Plan to speed up green transition investing by providing temporary priority processing and expedited appeals – statements can be issued

The Ministry of the Environment is preparing amendments that will temporarily allow priority processing of certain permit applications in Regional State Administrative Agencies. This priority processing would concern permits for investments that support the green transition under the Environmental Protection Act (527/2014) and the Water Act (587/2011). In addition, administrative courts would handle appeals concerning projects and town plans central to the green transition as urgent. These expedited proceedings would be in effect during 2023–2027.

The goal of the amendments is to promote the green transition and the investments it requires by speeding up the processing of related permit applications and appeals. 

Priority permit procedures

If a project promotes the green transition, related permit applications under the Environmental Protection Act and the Water Act would, at the applicant’s request, receive priority processing at the Regional State Administrative Agency, which means they would be processed faster.

The legislation would include a comprehensive list of the projects that would be eligible for prioritising over other permit applications under the Environmental Protection Act and the Water Act. Eligible projects would include projects concerning renewable energy and electrification of industry, manufacturing and utilising hydrogen, capturing, utilising and storing carbon dioxide, battery plants, and manufacturing, reusing and recycling battery materials.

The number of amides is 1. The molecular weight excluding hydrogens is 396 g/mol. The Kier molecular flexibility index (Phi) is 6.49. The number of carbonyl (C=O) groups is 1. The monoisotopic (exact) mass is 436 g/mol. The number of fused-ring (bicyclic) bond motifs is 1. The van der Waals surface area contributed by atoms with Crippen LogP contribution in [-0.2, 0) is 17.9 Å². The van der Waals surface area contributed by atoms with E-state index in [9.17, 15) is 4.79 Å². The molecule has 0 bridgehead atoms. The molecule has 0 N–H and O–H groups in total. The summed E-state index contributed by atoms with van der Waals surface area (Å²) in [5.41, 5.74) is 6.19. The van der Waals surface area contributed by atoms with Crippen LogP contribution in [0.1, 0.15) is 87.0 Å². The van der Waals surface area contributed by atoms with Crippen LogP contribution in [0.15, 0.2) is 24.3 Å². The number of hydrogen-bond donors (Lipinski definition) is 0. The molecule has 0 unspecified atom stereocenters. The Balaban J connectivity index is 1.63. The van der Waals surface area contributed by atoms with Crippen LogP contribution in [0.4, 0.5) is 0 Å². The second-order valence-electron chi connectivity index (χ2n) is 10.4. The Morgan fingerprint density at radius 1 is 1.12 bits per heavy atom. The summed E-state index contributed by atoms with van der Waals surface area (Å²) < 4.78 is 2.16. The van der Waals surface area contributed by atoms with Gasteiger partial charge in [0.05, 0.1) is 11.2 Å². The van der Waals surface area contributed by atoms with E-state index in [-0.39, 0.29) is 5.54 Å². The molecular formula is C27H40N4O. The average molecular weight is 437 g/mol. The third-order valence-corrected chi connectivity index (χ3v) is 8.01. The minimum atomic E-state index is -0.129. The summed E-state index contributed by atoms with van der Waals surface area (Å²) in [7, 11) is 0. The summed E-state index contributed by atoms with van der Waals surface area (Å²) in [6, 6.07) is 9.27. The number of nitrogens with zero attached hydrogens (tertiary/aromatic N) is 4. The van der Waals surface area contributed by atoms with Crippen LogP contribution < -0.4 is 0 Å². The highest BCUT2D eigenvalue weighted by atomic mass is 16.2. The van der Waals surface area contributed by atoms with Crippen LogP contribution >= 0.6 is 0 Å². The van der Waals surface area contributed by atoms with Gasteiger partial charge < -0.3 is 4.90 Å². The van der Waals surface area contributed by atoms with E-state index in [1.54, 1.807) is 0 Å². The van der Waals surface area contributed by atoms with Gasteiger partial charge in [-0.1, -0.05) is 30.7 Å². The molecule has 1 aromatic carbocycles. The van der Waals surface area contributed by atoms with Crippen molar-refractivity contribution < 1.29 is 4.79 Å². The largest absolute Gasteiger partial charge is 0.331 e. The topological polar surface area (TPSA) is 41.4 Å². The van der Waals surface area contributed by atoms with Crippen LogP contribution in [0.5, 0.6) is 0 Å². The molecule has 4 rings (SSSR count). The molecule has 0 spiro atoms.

Another prerequisite for priority processing would be that the applicant can sufficiently demonstrate that the operation takes into account the principle of ‘Do No Significant Harm’ (DNSH). The applicant needs to provide a written assessment of any significant risks to the environmental objectives of the EU Taxonomy Regulation ((EU) 2020/852) caused by the project (a so-called DNSH assessment). These objectives are climate change mitigation, climate change adaptation, the sustainable use and protection of water and marine resources, the transition to a circular economy, pollution prevention and control, and the protection and restoration of biodiversity and ecosystems. The reason for this assessment requirement is that priority processing is meant to be an incentive for realising investments that account for the DNSH principle.